Push to limit knock ban warrants

Frankfort, Kentucky (AP) — Kentucky State Captain passed a partial ban on knock bans on Tuesday, more than a year after Breona Taylor died during a police raid on a black woman’s house.

The bill is currently heading for Democratic Governor Andy Beshear.

Taylor, a 26-year-old Louisville emergency medical technician studying to become a nurse Shot multiple times In March 2020, after awakening from sleep by police at her door during a drug investigation. A no-knock warrant was approved as part of the drug investigation. No drugs were found in her house.

The case fueled national protests against police atrocities and organized racism, calling on demonstrators to ban knock-ban warrants. Taylor’s boyfriend, Kenneth Walker, as police walk through the door with a battering ram Dismissed once.

The bill only knocks if there is “clear and compelling evidence” that “the alleged crime is a crime that, if convicted, identifies a person as a violent criminal.” Allows issuance of a warrant without.The warrant must also be carried out between 6 am and 10 pm

In addition, officers must take additional steps to obtain a warrant in the limited circumstances permitted. Judges also need to sign for readability when approving them.

The House of Representatives amended the bill to allow legitimate officers in less populated counties to enforce warrants when special response teams are not available.

The Senate agreed with the revised version.

Former state police officer John Brunton, who submitted the floor amendment, argued that the amendment would help local police, who lack the same resources and personnel as urban and suburban areas.

“What we don’t want to do is in rural areas where emergencies can occur and special response teams may not be in time to carry out any of these,” he said.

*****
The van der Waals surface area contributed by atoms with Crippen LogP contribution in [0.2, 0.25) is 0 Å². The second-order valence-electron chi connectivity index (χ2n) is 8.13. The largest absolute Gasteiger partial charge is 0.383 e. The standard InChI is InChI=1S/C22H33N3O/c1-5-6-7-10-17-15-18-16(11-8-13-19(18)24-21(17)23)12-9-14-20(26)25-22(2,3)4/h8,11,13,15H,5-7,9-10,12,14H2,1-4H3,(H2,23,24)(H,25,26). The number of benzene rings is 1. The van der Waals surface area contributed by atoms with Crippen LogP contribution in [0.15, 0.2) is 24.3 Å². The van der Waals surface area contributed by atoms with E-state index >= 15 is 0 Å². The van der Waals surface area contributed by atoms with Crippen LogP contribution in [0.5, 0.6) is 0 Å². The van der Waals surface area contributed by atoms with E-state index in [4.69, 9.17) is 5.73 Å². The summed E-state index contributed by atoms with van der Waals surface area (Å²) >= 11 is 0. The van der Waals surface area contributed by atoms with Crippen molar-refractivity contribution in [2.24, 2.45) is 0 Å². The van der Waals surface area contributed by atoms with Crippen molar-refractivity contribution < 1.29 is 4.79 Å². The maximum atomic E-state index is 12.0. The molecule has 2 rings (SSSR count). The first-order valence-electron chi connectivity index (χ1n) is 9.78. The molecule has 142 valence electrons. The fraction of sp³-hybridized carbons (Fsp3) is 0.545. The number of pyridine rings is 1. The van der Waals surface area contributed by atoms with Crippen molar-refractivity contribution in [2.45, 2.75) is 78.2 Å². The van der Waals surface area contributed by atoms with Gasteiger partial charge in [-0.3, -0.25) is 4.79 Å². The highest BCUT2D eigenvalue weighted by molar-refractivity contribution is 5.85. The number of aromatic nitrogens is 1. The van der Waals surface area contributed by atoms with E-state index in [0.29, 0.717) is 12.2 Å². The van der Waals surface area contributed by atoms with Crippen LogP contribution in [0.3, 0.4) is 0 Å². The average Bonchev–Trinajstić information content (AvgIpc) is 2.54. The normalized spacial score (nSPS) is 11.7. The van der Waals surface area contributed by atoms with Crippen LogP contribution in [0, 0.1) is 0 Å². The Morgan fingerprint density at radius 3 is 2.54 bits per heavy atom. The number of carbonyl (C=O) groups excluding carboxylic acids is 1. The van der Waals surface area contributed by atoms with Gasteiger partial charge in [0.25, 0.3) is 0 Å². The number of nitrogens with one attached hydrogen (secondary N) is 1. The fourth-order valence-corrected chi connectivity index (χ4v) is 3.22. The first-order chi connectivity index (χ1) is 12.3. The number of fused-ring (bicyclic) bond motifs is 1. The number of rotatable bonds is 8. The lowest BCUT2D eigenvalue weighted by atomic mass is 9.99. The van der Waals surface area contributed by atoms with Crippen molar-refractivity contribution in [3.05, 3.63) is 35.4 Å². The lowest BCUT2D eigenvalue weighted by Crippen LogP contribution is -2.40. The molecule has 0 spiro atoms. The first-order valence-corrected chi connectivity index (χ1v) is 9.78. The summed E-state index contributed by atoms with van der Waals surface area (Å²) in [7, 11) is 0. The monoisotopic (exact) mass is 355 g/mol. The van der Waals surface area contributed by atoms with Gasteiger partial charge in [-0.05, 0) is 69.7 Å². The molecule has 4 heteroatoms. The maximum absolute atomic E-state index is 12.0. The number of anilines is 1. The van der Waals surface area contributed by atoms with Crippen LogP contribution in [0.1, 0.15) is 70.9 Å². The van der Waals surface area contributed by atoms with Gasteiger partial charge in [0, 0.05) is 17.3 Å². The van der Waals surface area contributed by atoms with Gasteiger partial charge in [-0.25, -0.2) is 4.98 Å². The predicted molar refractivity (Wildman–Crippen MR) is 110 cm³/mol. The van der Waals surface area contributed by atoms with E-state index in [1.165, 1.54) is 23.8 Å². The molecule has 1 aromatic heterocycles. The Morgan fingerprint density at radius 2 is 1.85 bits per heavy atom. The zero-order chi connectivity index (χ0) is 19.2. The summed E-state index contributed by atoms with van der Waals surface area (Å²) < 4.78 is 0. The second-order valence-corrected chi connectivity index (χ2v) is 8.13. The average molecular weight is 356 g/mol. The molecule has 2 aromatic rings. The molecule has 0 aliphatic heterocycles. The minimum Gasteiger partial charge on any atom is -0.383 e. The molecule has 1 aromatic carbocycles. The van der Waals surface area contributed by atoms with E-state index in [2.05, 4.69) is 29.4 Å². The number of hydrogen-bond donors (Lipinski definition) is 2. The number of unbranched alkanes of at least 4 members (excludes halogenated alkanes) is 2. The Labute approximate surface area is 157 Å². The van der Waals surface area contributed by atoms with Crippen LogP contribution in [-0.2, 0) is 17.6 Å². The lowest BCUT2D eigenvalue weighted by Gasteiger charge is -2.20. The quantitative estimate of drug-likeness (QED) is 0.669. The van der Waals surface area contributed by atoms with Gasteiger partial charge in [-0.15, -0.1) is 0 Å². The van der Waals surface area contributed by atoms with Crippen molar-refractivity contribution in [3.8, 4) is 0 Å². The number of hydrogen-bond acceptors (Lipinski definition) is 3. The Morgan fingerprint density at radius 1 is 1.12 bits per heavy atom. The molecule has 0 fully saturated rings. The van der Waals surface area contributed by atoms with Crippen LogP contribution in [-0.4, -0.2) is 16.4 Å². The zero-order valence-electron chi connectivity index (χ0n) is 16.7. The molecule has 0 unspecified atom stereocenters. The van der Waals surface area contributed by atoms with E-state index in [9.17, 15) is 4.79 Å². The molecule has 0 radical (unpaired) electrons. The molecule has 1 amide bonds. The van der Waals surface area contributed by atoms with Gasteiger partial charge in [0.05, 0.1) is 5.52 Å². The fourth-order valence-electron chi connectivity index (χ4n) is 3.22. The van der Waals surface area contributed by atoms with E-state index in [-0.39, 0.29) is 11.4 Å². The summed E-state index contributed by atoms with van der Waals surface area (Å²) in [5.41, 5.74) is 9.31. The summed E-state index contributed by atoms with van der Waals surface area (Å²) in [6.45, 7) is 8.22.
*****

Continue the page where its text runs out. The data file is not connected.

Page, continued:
In the Taylor case, a grand jury charged a police officer with illegal danger in September for shooting at his neighbor’s apartment. However, no police officer was charged in connection with her death. This was based in part on a presentation by Republican Attorney General Daniel Cameron, who advised not to prosecute police officers who shot at Taylor’s apartment.

Police had a knock ban warrant, but they said they had knocked and announced their existence before entering Taylor’s apartment, claiming that some witnesses had objected. No drugs were found in Taylor’s apartment.

Some Democrats said they reluctantly voted on the bill, hoping that the Republican-controlled House of Representatives would proceed with another proposal calling for a complete ban on knock ban warrants.

Another proposal from Congressman Attica Scott was raised for discussion by the Commission earlier this month, but was not voted on.

Louisville Democrat Reginald Meeks said he wanted to vote for the bill, but felt that the bill wasn’t enough to hold law enforcement officers accountable and prevent police atrocities.

“I can’t say I went home and talked to my brother or sister and did something to save my life,” he said.

If signed, the law does not preclude Louisville’s local ban on all knock ban warrants.

The other three states have banned that practice. Virginia passed a ban on all knock ban warrants last year. Warrants are not permitted by Oregon and Florida law.


Hudspeth Blackburn is a corps member of the Associated Press / Report for America Statehouse News Initiative. Report for America is a non-profit national service program that places journalists in the local newsroom to report on unreported issues.